The Return of Kodak Ektachrome

Kodak are excited.
Nostalgic photographers are excited.
Hipsters are too excited.

With the successes of Hipsterchrome (Lomography), Instagram and the re-emergence of Polaroid films there seems to be a revival of late of days gone by technologies. Where digital is no longer cutting it for some, photographers are taking a step back and reverting back to film.

 Steve McCurry.

Back in 2013, Steve McCurry, the photographer of the "Afghan Girl", released a series of images which coincided with the last roll of Kodak's Kodakchrome to be created on the production line.  
McCurry equated the end of Kodakchrome as 'losing the medium to losing a dear friend.' 

After Kodak pulled the plug on its Kodakchrome film it appeared that any film could be next on the chopping block and its consignment to the history bin.

But alas. Ektachrome, which was discontinued back in 2012 is now making a revival. According to sources on the internet, Kodak's decision to raise the film from the dead is directly related to a recent increase in demand for analogue film mediums.
So like Vinyl records and analogue tape in music production, is film going to be the next big comeback?

To the delight of film enthusiasts across the globe, Eastman Kodak Company today announced plans to bring back one of its most iconic film stocks. Over the next 12 months, Kodak will be working to reformulate and manufacture KODAK EKTACHROME Film for both motion picture and still photography applications. Initial availability is expected in the fourth quarter of 2017.
KODAK EKTACHROME Film has a distinctive look that was the choice for generations of cinematographers before it was discontinued in 2012. The film is known for its extremely fine grain, clean colors, great tones and contrasts.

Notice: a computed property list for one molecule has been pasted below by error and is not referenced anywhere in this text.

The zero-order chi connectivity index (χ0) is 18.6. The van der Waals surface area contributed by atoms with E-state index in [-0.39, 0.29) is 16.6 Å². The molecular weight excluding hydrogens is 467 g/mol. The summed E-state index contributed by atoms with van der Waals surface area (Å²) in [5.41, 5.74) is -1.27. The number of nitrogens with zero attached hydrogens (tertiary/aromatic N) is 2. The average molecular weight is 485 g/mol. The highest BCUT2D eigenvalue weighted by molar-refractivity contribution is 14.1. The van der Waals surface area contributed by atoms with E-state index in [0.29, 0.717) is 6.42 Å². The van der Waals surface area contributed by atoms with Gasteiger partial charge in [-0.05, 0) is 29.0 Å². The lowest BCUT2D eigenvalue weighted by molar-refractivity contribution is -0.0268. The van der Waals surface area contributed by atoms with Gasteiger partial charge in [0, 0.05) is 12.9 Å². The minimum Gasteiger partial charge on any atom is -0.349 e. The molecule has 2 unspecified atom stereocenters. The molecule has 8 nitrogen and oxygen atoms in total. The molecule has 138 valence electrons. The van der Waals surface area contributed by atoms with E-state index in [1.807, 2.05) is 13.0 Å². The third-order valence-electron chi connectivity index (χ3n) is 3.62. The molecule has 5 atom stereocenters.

“It is such a privilege to reintroduce KODAK EKTRACHROME Film to the cinematography community,” said Steven Overman, Kodak’s chief marketing officer and president of the Consumer and Film Division. “We are seeing a broad resurgence of excitement about capturing images on film. Kodak is committed to continuing to manufacture film as an irreplaceable medium for image creators to capture their artistic vision. We are proud to help bring back this classic.”
Kodak will produce EKTACHROME at its film factory in Rochester, N.Y., and will market and distribute the Super 8 motion picture film version of EKTACHROME Film directly.
Kodak Alaris, an independent company since 2013, also plans to offer a still format KODAK PROFESSIONAL EKTACHROME Film for photographers in 135-36x format. KODAK PROFESSIONAL EKTACHROME Film is a color positive film, also known as “reversal,” “slide,” or “transparency” film. Unlike all of the other KODAK PROFESSIONAL Films available today, which are color negative films, EKTACHROME generates a positive image that can be viewed or projected once it is exposed and processed. This makes it ideal for high-resolution projection or presentations. It is also well suited for scanning and printing onto a range of professional-grade photographic media. Availability is expected in the fourth quarter of 2017.
Las Vegas, NV, Thursday, January 05, 2017
— http://www.kodak.com/us/en/corp/press_center/kodak_brings_back_a_classic_with_ektachrome_film/default.htm

On another note it will be interesting if Kodak or Kodak Alaris will release home developing kits for this revival. Ektachrome, which uses the E6 development process does come with hurdles in the home darkroom.